Saturday, January 22, 2011
It is 19 unspeakable degrees F outside and doesn't promise to get much warmer today. Or for the next several days (except for it MIGHT get above freezing on Tuesday, hoo boy!)
Must keep repeating to self, over and over: "it's OK, the days are getting longer, the days are getting longer..."
Not fast enough for me, but it sure feels good to complain. So what are the upsides, if any, to the deep freeze of 2010-2011?
The apple trees in the Mid-A will be happy as clams when spring arrives. They've had lots of chill hours.
Maybe some of the garden pests won't survive? Always worth a hope.
Hibernating critters will get to snooze longer.
We will be so gosh darn happy to see spring arrive that the real estate market will stage a miraculous comeback and my house will sell in no time flat.
(Raucous laughter from the internet).
So last month or thereabouts, while longing for the new grilling season, I found this recipe online. The author owns several traditional barbecue restaurants but hey, even they must serve something veggie here and there on occasion (something? anything?)! I've already used this to season seitan, and will try on oven fried potatoes next. It's essentially another all-purpose seasoning, such as one I posted about here (but with more kick, less salt), and has several ingredients in common.
I split out the garlic granules with onion granules just to soften the bite a bit (the original recipe did not call for onion granules) and cut the recipe quantity in half. This filled an 8 oz. jar, which will supply my grilling/roasting needs for a good long time. The reader may of course choose to keep the original recipe ingredients intact, depending on individual garlic tolerance. This was pretty kicky, so I will reduce the cayenne from a tablespoon to a teaspoon next time, or take it out altogether- there's still a healthy couple of tablespoons of chili powder in there and that's enough heat for me.
4 Tbs. sweet paprika
2 Tbs. chili powder (my favorite: New Mexico)
2 Tbs. ground cumin
2 Tbs. salt
2 Tbs. sugar
1 Tbs. granulated garlic
1 Tbs. granulated onion
1 Tbs. mustard powder
1 Tbs. ground black pepper
1 tsp. ground cayenne pepper
Pulse everything in a food processor to combine and store in an airtight jar in the pantry. A recycled 8 oz. mayo jar was perfect for this quantity.
If you want a front label, just Google "Magic Dust" and grab one from the images. If you want a back label, print one up according to the ingredients you used (I printed mine 2.5" high and 2" wide to fit my jar). It's handy to have the ingredients listed on the back of the jar for quick refills (but I will need a new label for the next batch to reflect the reduced or eliminated cayenne- such a wimp!)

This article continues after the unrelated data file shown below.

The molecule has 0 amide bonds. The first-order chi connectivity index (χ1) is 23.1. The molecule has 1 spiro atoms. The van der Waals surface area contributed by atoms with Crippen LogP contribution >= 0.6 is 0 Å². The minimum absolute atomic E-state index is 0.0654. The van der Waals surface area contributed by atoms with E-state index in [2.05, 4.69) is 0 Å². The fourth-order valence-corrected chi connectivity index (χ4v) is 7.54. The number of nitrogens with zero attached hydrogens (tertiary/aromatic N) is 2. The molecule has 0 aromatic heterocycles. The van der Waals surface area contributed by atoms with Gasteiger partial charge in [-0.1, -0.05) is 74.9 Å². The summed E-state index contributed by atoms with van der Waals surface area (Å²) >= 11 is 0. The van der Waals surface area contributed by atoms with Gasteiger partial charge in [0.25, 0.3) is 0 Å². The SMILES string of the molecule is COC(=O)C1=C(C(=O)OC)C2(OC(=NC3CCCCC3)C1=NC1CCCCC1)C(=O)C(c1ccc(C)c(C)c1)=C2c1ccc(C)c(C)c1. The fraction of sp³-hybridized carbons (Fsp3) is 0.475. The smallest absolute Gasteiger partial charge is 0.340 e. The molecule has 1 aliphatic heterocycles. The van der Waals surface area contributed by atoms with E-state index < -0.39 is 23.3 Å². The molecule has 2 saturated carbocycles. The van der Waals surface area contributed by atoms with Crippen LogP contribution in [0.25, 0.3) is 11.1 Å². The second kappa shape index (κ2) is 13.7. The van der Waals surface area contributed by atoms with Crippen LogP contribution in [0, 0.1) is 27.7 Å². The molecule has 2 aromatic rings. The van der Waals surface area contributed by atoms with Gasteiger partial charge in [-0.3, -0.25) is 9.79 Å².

Tuesday, January 18, 2011
Waking up to a lovely ice covered world this morning, I sighed and took the dog out while taking micro steps across the treacherous terrain that only yesterday was an innocent deck. This day was not starting out well I thought. Waiting until later in the morning to go to work proved to be a good idea though as the drive in was not fatal. OK so the day wasn't going to be a total loss after all.
Winter is once again proving to be a disgusting, worthless season in the Mid-A. Thank god the oven works and I didn't put both bread machines in the storage unit. A mess in the kitchen always makes me feel better, so here is another one of my not-quite-ready-for-artisan bread recipes using the bread machine for prep.
I include dried herbs and garlic here more just for scenting, to make the house smell terrific while the bread is baking, but they can certainly be increased (or replaced with fresh) for a more pronounced 'herb bread' effect. The recipe would also work using a food processor or just a couple of good strong hands for the first kneading/rise.
The potato flour helps keep the bread fresher longer, and the ascorbic acid and diastatic malt help with the rise. If you don't have these ingredients on hand, no worries, you should still get a very nice loaf. I also use the cold oven method to start the baking, as per this recipe, but if you want a more crackly crust you can preheat the oven first.
1¼ - 1½ cups water (I used 1½ cups for the most recent loaf)
2 Tbs. olive oil
1¾ cups white whole wheat flour
1 ¾ cups bread flour
2 Tbs. vital wheat gluten
2 Tbs. sugar
1 Tbs. potato flour (not starch)
1½ tsp. salt
½ - 1 tsp. mixed herbs, such as fines herbes
¼ - ½ tsp. garlic powder
¼ tsp. diastatic malt powder
¼ tsp. ascorbic acid
1¾ tsp. SAF instant yeast, or 2¼ tsp. active dry yeast
Place water and oil in bread machine. Add dry ingredients next in the order listed, and mix together a bit. Set bread machine to dough setting and start (add a bit more water or flour as necessary, if required for dough to form a good ball).
When the first rise is complete, remove dough from machine, deflate, and knead briefly to shape into an oval for a country style loaf, or fit into a bread pan for a sandwich style loaf. Slash the top a couple of times, cover loosely, and allow to rise until doubled in size, 1 - 1 ½ hours. I let mine rise in the unheated oven or the microwave with the door slightly ajar so that the light stays on, and provides a bit of warmth.
Place in a cold oven and set to 350°F. Bake for about 40 minutes or until golden and done. Allow to cool before slicing.